Bite Marks: A Vampire Testament
St. Martin’s Griffin
Trade Paperback, 400 pages, $14.99
Review by Sheila Merritt
An ambitious work; is this a pejorative or complimentary comment? The word “enterprising” has a positive connotation; “challenging” sends up some red flags; “not easy” gives off negative vibes. All are synonyms for “ambitious,” and each is applicable to summarize Bite Marks: A Vampire Testament.
Terence Taylor’s debut horror novel is a crazy patchwork quilt of a book. There are so many plot threads running through the work, that zeroing in is a problem. Focus is blurred by leaps in timeframe, shifts of emphasis, and a multitude of characters’ points of view. Even a seasoned writer would have his or her hands full trying to juggle a vampiric baby who has Antichrist-like potential; a white Worm god; various vampires with vendettas; some zombies; estranged lovers who reunite to combat occult oddities; and practitioners of alchemy.
The tale begins in New York City on Christmas Eve, 1986. A young prostitute who is turned into a vampire feeds on her baby. The infant also becomes a vampire; a powerful entity locked into a mini-body. When the hooker-mother is dispatched by her maker, baby flees down the fire escape into the mean streets below. Relying on the kindness of strangers (another prostitute and her cohorts) the wee bloodsucker finds sustenance. He also is nursing one seriously malevolent grudge towards the dude who did in his mama. Lots of vampires are mad at the same guy; he’s a loose cannon who threatens their world. His cavalier kill brings attention to the secret society; it’s hard to operate a sub rosa organization when a diminutive sanguinary sucker is at large.
The urban action that takes place in the 1980s richly captures the diversity of cultures of the city. Taylor conveys a realistic melding of races and ethnicities. He unfortunately, however, feels compelled to create a vampire mythos that originates in ancient history and travels through other centuries past. The concept that vampires were responsible for The Hindenburg disaster is loopy enough to be fun, but the majority of the incorporations of yesteryears don’t play as well. Getting loads of background on the formation of the watchdog group, and intricate explanations of who sired who into the club (and why) is distracting.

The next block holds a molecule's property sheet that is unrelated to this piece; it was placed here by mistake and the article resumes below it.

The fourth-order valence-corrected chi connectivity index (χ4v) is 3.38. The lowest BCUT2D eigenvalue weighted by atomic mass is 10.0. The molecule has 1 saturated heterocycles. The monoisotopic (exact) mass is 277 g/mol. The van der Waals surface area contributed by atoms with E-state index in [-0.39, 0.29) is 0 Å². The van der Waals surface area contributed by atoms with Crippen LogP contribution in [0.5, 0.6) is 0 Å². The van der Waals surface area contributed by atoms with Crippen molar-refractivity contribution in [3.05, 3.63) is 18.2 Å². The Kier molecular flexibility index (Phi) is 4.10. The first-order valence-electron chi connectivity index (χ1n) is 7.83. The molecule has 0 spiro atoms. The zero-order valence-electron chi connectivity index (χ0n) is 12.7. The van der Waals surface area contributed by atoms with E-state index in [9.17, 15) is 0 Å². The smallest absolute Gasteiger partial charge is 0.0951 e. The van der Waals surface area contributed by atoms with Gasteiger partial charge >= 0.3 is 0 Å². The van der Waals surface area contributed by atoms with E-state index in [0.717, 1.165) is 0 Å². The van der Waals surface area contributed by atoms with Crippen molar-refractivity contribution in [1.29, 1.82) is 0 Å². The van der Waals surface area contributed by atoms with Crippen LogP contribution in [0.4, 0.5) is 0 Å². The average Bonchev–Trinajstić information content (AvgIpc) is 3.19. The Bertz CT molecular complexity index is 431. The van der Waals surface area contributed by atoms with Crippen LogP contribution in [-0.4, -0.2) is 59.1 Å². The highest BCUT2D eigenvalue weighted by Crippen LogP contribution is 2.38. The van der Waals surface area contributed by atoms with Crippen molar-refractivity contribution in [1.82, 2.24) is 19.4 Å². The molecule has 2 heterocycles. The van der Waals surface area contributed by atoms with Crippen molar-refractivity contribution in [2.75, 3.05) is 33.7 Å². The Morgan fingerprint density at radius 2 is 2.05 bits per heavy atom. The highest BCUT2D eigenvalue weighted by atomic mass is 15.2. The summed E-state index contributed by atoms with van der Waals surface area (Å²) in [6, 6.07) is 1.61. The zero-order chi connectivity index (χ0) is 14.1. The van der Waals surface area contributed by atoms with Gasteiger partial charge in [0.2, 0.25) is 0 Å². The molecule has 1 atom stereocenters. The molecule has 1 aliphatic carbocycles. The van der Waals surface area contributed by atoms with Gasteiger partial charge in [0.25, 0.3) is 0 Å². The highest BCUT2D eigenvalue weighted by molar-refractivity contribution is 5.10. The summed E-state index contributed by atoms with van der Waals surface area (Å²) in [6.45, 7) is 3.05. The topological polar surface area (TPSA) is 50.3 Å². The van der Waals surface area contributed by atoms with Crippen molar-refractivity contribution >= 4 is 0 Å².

In Bite Marks, Terence Taylor has bitten off a bit more than he can chew. His appreciation of horror is obvious: There is a scene where baby vamp is presented with a “toy,” that will tickle the hearts and heads of Re-Animator fans. The referencing of Bram Stoker’s The Lair of the White Worm is another token of affection for the genre. Taylor’s short stories have been published in the three Dark Dreams anthologies. It would be worthwhile to seek them out; to see how he does in that format. The constraints required of a more compact medium could show the discipline he has yet to develop as a novelist.
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